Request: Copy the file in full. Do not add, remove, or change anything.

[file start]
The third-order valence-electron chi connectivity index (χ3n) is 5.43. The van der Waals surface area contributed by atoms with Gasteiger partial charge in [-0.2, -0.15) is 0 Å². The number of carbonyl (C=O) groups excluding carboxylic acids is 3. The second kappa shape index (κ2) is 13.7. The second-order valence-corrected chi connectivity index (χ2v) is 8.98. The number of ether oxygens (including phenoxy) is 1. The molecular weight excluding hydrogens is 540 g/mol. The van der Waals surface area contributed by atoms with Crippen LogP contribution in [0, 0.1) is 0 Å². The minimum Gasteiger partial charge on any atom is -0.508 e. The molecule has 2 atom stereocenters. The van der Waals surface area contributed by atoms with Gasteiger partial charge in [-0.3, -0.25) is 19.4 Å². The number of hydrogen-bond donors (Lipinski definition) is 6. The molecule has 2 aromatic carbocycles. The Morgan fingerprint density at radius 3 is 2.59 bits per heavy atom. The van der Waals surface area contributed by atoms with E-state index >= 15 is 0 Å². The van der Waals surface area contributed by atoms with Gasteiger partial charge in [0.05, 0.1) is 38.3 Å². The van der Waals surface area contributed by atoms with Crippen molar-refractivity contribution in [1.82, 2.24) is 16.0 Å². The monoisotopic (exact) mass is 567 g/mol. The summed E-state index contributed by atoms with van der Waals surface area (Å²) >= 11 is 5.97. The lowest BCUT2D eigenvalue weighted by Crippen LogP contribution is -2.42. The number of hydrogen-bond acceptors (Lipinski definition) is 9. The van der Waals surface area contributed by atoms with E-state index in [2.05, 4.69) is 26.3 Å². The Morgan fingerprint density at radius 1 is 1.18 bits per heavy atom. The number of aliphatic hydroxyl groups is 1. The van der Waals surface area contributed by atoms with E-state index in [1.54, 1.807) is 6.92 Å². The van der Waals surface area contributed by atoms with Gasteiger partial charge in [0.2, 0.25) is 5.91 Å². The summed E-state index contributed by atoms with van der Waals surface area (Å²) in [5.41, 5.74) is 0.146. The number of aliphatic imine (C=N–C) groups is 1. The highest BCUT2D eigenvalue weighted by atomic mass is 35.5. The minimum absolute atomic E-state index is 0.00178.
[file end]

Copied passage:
The third-order valence-electron chi connectivity index (χ3n) is 5.43. The van der Waals surface area contributed by atoms with Gasteiger partial charge in [-0.2, -0.15) is 0 Å². The number of carbonyl (C=O) groups excluding carboxylic acids is 3. The second kappa shape index (κ2) is 13.7. The second-order valence-corrected chi connectivity index (χ2v) is 8.98. The number of ether oxygens (including phenoxy) is 1. The molecular weight excluding hydrogens is 540 g/mol. The van der Waals surface area contributed by atoms with Crippen LogP contribution in [0, 0.1) is 0 Å². The minimum Gasteiger partial charge on any atom is -0.508 e. The molecule has 2 atom stereocenters. The van der Waals surface area contributed by atoms with Gasteiger partial charge in [-0.3, -0.25) is 19.4 Å². The number of hydrogen-bond donors (Lipinski definition) is 6. The molecule has 2 aromatic carbocycles. The Morgan fingerprint density at radius 3 is 2.59 bits per heavy atom. The van der Waals surface area contributed by atoms with E-state index >= 15 is 0 Å². The van der Waals surface area contributed by atoms with Gasteiger partial charge in [0.05, 0.1) is 38.3 Å². The van der Waals surface area contributed by atoms with Crippen molar-refractivity contribution in [1.82, 2.24) is 16.0 Å². The monoisotopic (exact) mass is 567 g/mol. The summed E-state index contributed by atoms with van der Waals surface area (Å²) >= 11 is 5.97. The lowest BCUT2D eigenvalue weighted by Crippen LogP contribution is -2.42. The number of hydrogen-bond acceptors (Lipinski definition) is 9. The van der Waals surface area contributed by atoms with E-state index in [2.05, 4.69) is 26.3 Å². The Morgan fingerprint density at radius 1 is 1.18 bits per heavy atom. The number of aliphatic hydroxyl groups is 1. The van der Waals surface area contributed by atoms with E-state index in [1.54, 1.807) is 6.92 Å². The van der Waals surface area contributed by atoms with Gasteiger partial charge in [0.2, 0.25) is 5.91 Å². The summed E-state index contributed by atoms with van der Waals surface area (Å²) in [5.41, 5.74) is 0.146. The number of aliphatic imine (C=N–C) groups is 1. The highest BCUT2D eigenvalue weighted by atomic mass is 35.5. The minimum absolute atomic E-state index is 0.00178.